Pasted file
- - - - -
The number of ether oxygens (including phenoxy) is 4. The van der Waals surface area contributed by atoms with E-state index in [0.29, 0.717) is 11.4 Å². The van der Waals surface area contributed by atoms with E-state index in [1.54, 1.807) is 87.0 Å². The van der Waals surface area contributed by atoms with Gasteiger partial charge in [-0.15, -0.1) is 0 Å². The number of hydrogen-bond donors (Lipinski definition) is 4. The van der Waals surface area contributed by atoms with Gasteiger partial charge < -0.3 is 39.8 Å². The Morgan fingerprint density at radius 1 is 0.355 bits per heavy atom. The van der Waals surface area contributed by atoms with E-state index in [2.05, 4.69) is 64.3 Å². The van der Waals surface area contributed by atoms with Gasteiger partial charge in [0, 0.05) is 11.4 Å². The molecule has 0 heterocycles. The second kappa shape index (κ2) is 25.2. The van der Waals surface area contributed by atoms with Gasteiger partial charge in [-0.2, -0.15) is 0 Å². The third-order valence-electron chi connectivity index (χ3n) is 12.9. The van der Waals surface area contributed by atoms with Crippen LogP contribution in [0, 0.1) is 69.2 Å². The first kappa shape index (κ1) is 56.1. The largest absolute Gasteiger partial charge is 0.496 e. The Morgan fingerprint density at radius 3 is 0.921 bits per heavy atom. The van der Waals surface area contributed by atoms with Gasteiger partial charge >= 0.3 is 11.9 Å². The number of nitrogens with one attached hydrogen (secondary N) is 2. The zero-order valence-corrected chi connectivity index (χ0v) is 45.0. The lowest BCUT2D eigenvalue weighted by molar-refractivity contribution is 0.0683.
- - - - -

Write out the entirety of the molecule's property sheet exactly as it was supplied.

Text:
The number of ether oxygens (including phenoxy) is 4. The van der Waals surface area contributed by atoms with E-state index in [0.29, 0.717) is 11.4 Å². The van der Waals surface area contributed by atoms with E-state index in [1.54, 1.807) is 87.0 Å². The van der Waals surface area contributed by atoms with Gasteiger partial charge in [-0.15, -0.1) is 0 Å². The number of hydrogen-bond donors (Lipinski definition) is 4. The van der Waals surface area contributed by atoms with Gasteiger partial charge < -0.3 is 39.8 Å². The Morgan fingerprint density at radius 1 is 0.355 bits per heavy atom. The van der Waals surface area contributed by atoms with E-state index in [2.05, 4.69) is 64.3 Å². The van der Waals surface area contributed by atoms with Gasteiger partial charge in [0, 0.05) is 11.4 Å². The molecule has 0 heterocycles. The second kappa shape index (κ2) is 25.2. The van der Waals surface area contributed by atoms with Gasteiger partial charge in [-0.2, -0.15) is 0 Å². The third-order valence-electron chi connectivity index (χ3n) is 12.9. The van der Waals surface area contributed by atoms with Crippen LogP contribution in [0, 0.1) is 69.2 Å². The first kappa shape index (κ1) is 56.1. The largest absolute Gasteiger partial charge is 0.496 e. The Morgan fingerprint density at radius 3 is 0.921 bits per heavy atom. The van der Waals surface area contributed by atoms with Gasteiger partial charge >= 0.3 is 11.9 Å². The number of nitrogens with one attached hydrogen (secondary N) is 2. The zero-order valence-corrected chi connectivity index (χ0v) is 45.0. The lowest BCUT2D eigenvalue weighted by molar-refractivity contribution is 0.0683.